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Steve Landsburg exposes a particularly egregious piece of misleading and nasty grandstanding by a member of the world’s greatest deliberative body – and Steve exposes also a prominent pundit’s partisan applause for the preposterous performance of this perfidious politician (please pardon the pleonasm).

The detestable – if typical – events in the U.S. Senate referred to above involve the on-going debate over austerity, a word and concept that easily misleads.  My Mercatus Center colleague Veronique de Rugy does some clarifying work.

My old friend from New York City Bob Gelfond – founder and chairman of MagiQ Technologies – writes optimistically in Friday’s Wall Street Journal about the future of free-market-supplied money.  Here’s Bob’s conclusion:

It is impossible to predict what kinds of money a truly free market will create in an increasingly digitized world. But we can be confident in predicting that just as markets improve the quality of all products, they will do the same for money.

John Cochrane writes about immigration.  Here’s a slice:

The vague charge that immigrants will “take jobs” and lower American’s wages is not established at all in economics, and it doesn’t make much sense anyway.  It surely doesn’t explain why we keep out people who want to start businesses.  Our ancestors didn’t steal Native Americans’ jobs to get rich; they created new businesses and opportunities. Land and capital are plentiful in the United States, so why would we expect new immigrants to be any different?

I would add to Cochrane’s final sentence above only the recognition that capital can be created – the capital stock expanded – both by immigrants themselves and by immigrant and nonimmigrant entrepreneurs in response to the deeper division of labor and other economic opportunities opened by freer immigration.

Here’s another entry from John Cochrane, this time on some economic-ignorance-fueled special-interest-group bipartisan rent-seeking efforts on Capitol Hill.  Several prominent members of the U.S. Congress, of course, want to punish Americans for buying Chinese-made goods that are allegedly made too inexpensive for Americans by the Chinese government’s monetary policy.  Mercantilist nostrums are like cockroaches: pests impossible to eliminate.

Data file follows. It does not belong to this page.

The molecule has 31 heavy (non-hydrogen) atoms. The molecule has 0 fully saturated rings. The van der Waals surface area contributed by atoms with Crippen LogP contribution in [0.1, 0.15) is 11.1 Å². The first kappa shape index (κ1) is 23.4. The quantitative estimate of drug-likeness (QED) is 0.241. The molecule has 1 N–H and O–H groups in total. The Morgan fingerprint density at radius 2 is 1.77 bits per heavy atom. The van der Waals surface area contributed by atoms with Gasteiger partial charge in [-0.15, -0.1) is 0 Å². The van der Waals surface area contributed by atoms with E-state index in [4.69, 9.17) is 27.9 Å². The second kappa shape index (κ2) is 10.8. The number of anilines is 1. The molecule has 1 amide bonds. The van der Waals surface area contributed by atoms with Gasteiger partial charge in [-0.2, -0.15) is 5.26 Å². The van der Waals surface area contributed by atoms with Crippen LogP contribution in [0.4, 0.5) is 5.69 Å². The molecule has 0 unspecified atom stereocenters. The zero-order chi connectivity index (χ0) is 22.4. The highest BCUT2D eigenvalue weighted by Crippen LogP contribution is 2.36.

(One of the worst-offending mercantilists in Congress today is Sen. Lindsey Graham [R-SC], who once whined that the Chinese “already have enough advantages.”  Yep.  Nothing like still being very poor, lorded over by a still quite corrupt government, and having only relatively recently emerged from being victimized by one of history’s most beastly tyrants to give you advantages – sort of like the advantages enjoyed in late-19th century America by former chattel slaves.  Weren’t they the lucky ones!  I wrote this letter in response to Sen. Graham’s lack of economic understanding.)

In his post on mercantilism, Cochrane appropriately invokes the Easter Bunny.  In a post over at EconLog, on a different matter, so, too, does David Henderson.

Mark Perry exposes an instance of the public-choice truth that too many business people express support for free-market forces only when they believe that such forces will raise their profits.  The moment, however, they smell profits rents in having government restrict or otherwise interfere with market forces, business people too frequently abandon the free market by demanding government intervention on their behalf.  Such business people, of course, have no principles when it comes to markets and freedom.  They are hypocrites who do great damage to the cause of prosperity and freedom.